RH: It is a necessity yes. Because the day someone cuts that pipe line will be the day they will stop Benin. How people carry petrol is so clever. They call these canisters gold and medicine from Benin to Nigeria and from Nigeria to Benin, they call it petrol. Its a good trade. When I made the first mask, I did not know that I had made something interesting. It was a friend who said to me that what I had done was interesting and that I should continue doing it. I told him to forget it because it was not something I wanted to do. He asked me what I wanted to do and I said, well maybe I will make paintings because everybody asks me to make paintings! Maybe, I am meant to make paintings. When I make paintings people think they are gorgeous, but it is not what I want to do. I sold every painting I made at that time, but it was not really what I needed. What I needed was to create something very clever and interesting. If you create something, but you have nothing to say, it is not very interesting. I found this trade from Nigeria to Benin a good thing to talk about.
AD: Art world experts have cited you as being a part of this rise in prominence of African visual art. This shift in art world thinking seems to me to be almost palpable. How do you think this change will affect African artists going forward, including yourself?
RH: The work we are doing now has a big problem. The most important problem we have is visa problems. We are very well known. We travel a lot. We can say that we are rich because we sell pieces of art and we have a lot of money. But, certain people don’t trust us because they consider us to be people who want to immigrate to their country. But this is not the fault of Western people. The problem is coming from Africa. Our leaders are so stupid that they can not be responsible for our countries. They can not do something good for the countries by keeping hold of the money and using it for the better of the people. With leaders like that, how can we be respected outside? It is impossible! One day, you can be a very well known artist, but they do not respect you until the day that you get another passport. We continue to fight with this kind of problem because we continue to stay in Africa. But our fighting is not really helping our countries because we are fighting against our leaders who are very bad. We have everything in Africa, but things are bad because we have no good leaders. That is our first problem. We need to fight with them to get them to be just a little bit more responsible for what they are doing in Africa. The thing is that these leaders are so rich, yet so many of the people are still so poor. If we leave Africa, it will be a terrible thing because nobody will build Africa for us. That is why we stay and try to change everything, but it is very difficult.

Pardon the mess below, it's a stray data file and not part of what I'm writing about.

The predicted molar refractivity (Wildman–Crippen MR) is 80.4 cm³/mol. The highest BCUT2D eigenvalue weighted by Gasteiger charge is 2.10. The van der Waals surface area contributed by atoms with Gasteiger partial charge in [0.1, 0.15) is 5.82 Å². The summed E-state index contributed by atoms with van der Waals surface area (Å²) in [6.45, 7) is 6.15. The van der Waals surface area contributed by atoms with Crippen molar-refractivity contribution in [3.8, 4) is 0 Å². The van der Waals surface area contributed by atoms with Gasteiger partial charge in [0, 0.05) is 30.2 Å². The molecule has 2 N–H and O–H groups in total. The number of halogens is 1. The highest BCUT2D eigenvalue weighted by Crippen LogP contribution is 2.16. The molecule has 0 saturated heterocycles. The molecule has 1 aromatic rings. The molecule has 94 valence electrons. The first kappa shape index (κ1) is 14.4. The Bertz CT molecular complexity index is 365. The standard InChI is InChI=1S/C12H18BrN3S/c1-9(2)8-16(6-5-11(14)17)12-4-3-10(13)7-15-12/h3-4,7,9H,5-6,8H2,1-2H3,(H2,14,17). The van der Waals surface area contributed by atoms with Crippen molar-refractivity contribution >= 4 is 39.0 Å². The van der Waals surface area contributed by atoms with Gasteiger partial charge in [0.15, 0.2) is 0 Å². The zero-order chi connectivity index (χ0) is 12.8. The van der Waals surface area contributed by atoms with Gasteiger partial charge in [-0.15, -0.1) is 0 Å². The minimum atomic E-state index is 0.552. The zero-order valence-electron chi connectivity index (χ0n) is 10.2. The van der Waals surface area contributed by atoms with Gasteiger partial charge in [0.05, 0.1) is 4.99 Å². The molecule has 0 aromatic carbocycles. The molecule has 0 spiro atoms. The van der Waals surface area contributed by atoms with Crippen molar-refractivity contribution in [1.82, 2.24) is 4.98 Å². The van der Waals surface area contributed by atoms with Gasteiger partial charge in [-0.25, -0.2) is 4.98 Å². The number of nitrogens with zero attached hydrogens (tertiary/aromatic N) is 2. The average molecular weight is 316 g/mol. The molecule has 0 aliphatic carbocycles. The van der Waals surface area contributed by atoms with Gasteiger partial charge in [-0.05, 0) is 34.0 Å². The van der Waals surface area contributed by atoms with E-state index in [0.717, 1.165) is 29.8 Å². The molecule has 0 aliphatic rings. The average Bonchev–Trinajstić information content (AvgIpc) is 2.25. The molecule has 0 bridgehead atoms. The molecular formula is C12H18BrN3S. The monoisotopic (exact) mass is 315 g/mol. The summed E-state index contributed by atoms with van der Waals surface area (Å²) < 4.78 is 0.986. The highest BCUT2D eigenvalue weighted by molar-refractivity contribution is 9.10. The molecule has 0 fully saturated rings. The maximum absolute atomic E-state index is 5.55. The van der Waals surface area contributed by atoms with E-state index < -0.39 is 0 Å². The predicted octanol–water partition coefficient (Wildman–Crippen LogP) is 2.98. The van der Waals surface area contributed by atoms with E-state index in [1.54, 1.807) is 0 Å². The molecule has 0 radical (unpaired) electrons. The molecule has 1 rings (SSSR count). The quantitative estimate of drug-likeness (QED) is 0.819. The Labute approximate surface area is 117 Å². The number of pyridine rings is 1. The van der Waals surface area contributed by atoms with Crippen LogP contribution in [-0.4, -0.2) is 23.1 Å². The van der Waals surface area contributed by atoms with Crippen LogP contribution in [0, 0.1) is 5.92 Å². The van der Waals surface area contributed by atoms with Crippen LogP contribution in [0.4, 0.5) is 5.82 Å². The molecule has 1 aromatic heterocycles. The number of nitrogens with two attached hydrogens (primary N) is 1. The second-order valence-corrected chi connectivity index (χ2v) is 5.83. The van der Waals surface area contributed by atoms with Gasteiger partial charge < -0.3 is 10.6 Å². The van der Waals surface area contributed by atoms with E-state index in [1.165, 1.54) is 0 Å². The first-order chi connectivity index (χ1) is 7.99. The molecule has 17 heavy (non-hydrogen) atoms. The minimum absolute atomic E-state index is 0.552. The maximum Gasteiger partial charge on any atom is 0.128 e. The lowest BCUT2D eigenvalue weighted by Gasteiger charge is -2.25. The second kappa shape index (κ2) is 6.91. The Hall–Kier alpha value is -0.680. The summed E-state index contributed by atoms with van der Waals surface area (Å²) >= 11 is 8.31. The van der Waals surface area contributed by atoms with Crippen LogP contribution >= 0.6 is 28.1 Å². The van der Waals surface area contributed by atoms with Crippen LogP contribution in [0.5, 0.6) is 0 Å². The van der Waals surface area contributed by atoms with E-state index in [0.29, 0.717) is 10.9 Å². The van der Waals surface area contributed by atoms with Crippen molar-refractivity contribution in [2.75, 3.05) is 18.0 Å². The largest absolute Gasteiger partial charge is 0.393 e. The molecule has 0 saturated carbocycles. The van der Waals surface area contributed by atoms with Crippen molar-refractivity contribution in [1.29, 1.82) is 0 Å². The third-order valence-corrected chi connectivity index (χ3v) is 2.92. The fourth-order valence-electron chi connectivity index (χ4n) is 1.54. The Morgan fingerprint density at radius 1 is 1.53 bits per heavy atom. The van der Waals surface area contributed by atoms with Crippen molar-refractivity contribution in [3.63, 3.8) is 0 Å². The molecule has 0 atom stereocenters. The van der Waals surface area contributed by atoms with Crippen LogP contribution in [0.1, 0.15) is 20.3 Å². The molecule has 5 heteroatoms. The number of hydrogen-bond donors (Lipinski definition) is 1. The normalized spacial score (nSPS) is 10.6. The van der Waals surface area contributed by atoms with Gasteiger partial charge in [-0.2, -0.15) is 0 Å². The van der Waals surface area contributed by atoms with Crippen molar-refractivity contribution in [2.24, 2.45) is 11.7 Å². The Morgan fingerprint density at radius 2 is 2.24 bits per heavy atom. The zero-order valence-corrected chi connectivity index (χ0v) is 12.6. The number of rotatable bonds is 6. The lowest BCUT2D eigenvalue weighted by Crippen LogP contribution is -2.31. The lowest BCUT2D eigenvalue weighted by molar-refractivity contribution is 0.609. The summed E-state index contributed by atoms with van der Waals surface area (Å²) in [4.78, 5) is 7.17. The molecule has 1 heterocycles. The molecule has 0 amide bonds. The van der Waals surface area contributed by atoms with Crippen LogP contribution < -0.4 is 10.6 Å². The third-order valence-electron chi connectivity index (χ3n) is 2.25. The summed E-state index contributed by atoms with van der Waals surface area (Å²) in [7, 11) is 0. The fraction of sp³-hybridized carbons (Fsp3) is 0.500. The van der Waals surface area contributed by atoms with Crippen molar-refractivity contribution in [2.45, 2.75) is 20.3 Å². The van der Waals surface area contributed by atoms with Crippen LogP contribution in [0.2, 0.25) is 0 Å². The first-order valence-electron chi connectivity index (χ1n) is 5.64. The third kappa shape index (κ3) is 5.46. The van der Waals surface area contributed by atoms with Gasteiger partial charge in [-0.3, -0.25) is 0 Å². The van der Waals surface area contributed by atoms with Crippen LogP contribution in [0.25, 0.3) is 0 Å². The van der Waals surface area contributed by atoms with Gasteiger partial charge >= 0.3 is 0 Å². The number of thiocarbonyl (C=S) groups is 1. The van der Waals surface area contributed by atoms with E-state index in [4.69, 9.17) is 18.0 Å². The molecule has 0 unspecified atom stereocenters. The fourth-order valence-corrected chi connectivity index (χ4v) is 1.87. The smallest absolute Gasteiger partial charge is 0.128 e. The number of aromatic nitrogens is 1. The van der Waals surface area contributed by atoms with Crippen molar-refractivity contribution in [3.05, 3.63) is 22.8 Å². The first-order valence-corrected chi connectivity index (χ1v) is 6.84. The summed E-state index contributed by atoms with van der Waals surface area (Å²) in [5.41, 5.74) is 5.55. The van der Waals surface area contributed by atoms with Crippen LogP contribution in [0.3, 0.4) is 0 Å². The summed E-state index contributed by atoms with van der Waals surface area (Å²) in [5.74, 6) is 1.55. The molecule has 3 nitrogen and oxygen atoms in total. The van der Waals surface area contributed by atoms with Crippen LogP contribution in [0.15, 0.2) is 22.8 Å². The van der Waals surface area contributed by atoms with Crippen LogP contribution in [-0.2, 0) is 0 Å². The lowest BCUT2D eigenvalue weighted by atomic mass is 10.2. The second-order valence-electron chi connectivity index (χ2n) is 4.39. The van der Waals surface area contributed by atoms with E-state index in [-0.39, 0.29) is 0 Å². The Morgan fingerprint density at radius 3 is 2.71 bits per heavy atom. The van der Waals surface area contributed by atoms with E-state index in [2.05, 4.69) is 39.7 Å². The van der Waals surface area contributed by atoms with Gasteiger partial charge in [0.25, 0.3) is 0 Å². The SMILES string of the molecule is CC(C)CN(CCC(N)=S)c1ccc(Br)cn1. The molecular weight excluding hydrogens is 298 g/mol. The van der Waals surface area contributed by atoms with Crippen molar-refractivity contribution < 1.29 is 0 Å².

|Romuald Hazoumè, Djiogoma,2011,Found Objects,H 38 cm L 30 cm P 29 cm, Photo Jonathan Greet, courtesy October Gallery, London
AD: What would you say is your biggest success to date?
RH: I just want to thank a few people who trust me and have trusted me from the beginning. There have been people who have followed me for the past 25 years. People like Johnny Picote, Andre Mernier, the October Gallery… You know, there are many people in the world who have helped me a lot. I just want to say thank you to them and they can be proud of my work and they can be proud of me. I will never be somebody who forgets what people do for me. We need to work together with our galleries and collectors because they put us on top today and we need to continue to support them to help them too.
AD: Are you saying that your biggest success is that you recognise that it is through these people that you are at the point you are at now?